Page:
Do aging men go through “manopause” similar to what women have with menopause?

Posted by Medical Board on May 16, 2018 in Hormones Men Question and Answer

Do aging men go through “manopause” similar to what women have with menopause?

Fewer spontaneous erections, more naps, and a belly that’s threatening to hang over the belt line…Yes, men experience physical and psychological changes in midlife that can in some ways mirror the menopause that women go through.

The proper term, “andropause”, from the Greek word andro (male) and pausis (stop) involves the gradual process of slowing down as hormone levels diminish or change in noticeable ways by middle age.

Testosterone and DHEA

As hormones (known as androgens) necessary for strength, vitality, health and well being taper off, a subtle, downward shift in energy level and virility is felt.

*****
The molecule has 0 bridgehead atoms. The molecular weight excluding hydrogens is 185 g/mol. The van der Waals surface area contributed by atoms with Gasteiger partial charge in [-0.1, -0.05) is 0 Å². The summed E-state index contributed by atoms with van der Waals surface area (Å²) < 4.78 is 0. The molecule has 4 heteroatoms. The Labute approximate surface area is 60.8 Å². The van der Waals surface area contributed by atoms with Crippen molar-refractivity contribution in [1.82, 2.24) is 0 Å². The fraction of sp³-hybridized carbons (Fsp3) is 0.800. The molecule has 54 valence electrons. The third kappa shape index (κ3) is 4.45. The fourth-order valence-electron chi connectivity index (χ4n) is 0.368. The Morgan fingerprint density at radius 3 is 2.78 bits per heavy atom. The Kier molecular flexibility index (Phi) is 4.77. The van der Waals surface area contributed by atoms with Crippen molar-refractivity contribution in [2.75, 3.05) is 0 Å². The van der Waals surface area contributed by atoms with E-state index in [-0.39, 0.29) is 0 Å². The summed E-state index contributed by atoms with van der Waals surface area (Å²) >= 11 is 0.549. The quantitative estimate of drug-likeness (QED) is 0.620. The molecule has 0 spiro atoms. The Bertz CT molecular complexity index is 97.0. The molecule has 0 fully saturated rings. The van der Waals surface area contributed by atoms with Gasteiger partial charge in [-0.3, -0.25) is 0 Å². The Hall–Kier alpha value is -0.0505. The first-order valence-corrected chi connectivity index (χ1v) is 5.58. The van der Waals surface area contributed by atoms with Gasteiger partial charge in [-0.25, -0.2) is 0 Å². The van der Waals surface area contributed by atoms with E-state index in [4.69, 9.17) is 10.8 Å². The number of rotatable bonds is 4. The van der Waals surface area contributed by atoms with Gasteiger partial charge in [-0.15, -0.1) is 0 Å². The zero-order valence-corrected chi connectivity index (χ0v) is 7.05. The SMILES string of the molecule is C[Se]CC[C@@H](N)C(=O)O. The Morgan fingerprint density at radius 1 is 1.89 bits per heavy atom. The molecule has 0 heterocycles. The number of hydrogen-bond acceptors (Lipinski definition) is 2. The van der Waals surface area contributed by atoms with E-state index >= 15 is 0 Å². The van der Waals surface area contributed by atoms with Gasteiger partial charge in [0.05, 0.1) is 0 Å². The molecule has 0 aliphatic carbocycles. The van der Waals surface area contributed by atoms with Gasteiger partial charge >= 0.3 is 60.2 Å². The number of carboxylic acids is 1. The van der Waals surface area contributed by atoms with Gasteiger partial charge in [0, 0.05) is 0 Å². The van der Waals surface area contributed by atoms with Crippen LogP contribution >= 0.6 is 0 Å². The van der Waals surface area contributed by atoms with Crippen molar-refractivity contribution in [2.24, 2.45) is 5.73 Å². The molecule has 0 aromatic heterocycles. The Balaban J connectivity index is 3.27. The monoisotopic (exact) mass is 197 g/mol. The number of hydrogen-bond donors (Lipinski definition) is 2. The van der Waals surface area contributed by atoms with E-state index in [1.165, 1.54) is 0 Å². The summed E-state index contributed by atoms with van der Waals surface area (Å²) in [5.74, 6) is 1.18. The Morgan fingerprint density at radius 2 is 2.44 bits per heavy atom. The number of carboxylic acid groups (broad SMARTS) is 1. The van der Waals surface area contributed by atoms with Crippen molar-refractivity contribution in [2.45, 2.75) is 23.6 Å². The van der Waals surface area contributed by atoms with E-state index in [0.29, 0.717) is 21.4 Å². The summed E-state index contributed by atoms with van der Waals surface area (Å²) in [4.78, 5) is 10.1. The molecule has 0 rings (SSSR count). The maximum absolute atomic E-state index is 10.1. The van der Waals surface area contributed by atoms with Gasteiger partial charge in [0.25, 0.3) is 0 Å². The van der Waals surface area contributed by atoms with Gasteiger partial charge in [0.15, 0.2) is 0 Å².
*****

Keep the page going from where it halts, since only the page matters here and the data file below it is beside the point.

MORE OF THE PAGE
Testosterone: Considered the most potent of all androgens and the foundation for male characteristics, testosterone is created in the testes and responsible for facial hair, the deepening of the voice, muscle mass and bone density, sexual function, stamina and competitive drive in males.

DHEA: (dehydroepiandrosterone) produced in the adrenal glands builds protein and helps with immune function in the body. It is also considered a precursor to other hormones like testosterone and estrogen, meaning that it can be converted to these hormones if levels in the blood are insufficient. The hormones cortisol and DHEA balance each other to maintain the immune system as well.

There are several reasons that the natural aging process may cause the overproduction or reduction of certain hormones in the male body. One of the important reasons involves the enzyme, aromatase. This essentially converts testosterone to estrogen in the male body, causing free testosterone levels to decline, as estrogen rises.

Other factors include:

Increase in belly fat (which increases aromatase activity)
Damage to tissues that are responsible for testosterone production
Reduction in the synthesis of testicular testosterone
Lower levels of precursors, such as DHEA
Changes in liver function and status of nutrition

Some men explore hormone replacement therapy in response to difficult symptoms that negatively impact their life.

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